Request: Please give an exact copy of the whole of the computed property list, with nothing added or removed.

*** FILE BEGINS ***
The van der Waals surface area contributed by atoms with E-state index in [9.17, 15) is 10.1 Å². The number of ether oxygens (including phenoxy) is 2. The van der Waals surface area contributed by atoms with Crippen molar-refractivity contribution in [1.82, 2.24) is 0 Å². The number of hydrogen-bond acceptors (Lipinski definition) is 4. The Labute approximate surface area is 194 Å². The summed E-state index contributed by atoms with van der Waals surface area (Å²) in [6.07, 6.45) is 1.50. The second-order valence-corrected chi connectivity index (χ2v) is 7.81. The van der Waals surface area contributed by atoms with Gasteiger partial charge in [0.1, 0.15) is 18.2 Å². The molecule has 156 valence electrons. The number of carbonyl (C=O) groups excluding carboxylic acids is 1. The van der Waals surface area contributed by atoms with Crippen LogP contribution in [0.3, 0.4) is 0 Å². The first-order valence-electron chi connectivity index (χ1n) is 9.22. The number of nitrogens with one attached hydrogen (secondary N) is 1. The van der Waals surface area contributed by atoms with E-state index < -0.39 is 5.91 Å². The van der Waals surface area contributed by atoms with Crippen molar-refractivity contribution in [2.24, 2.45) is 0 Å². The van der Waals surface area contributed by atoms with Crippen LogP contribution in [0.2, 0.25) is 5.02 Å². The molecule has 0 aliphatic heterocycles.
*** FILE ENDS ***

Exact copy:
The van der Waals surface area contributed by atoms with E-state index in [9.17, 15) is 10.1 Å². The number of ether oxygens (including phenoxy) is 2. The van der Waals surface area contributed by atoms with Crippen molar-refractivity contribution in [1.82, 2.24) is 0 Å². The number of hydrogen-bond acceptors (Lipinski definition) is 4. The Labute approximate surface area is 194 Å². The summed E-state index contributed by atoms with van der Waals surface area (Å²) in [6.07, 6.45) is 1.50. The second-order valence-corrected chi connectivity index (χ2v) is 7.81. The van der Waals surface area contributed by atoms with Gasteiger partial charge in [0.1, 0.15) is 18.2 Å². The molecule has 156 valence electrons. The number of carbonyl (C=O) groups excluding carboxylic acids is 1. The van der Waals surface area contributed by atoms with Crippen LogP contribution in [0.3, 0.4) is 0 Å². The first-order valence-electron chi connectivity index (χ1n) is 9.22. The number of nitrogens with one attached hydrogen (secondary N) is 1. The van der Waals surface area contributed by atoms with E-state index < -0.39 is 5.91 Å². The van der Waals surface area contributed by atoms with Crippen molar-refractivity contribution in [2.24, 2.45) is 0 Å². The van der Waals surface area contributed by atoms with Crippen LogP contribution in [0.2, 0.25) is 5.02 Å². The molecule has 0 aliphatic heterocycles.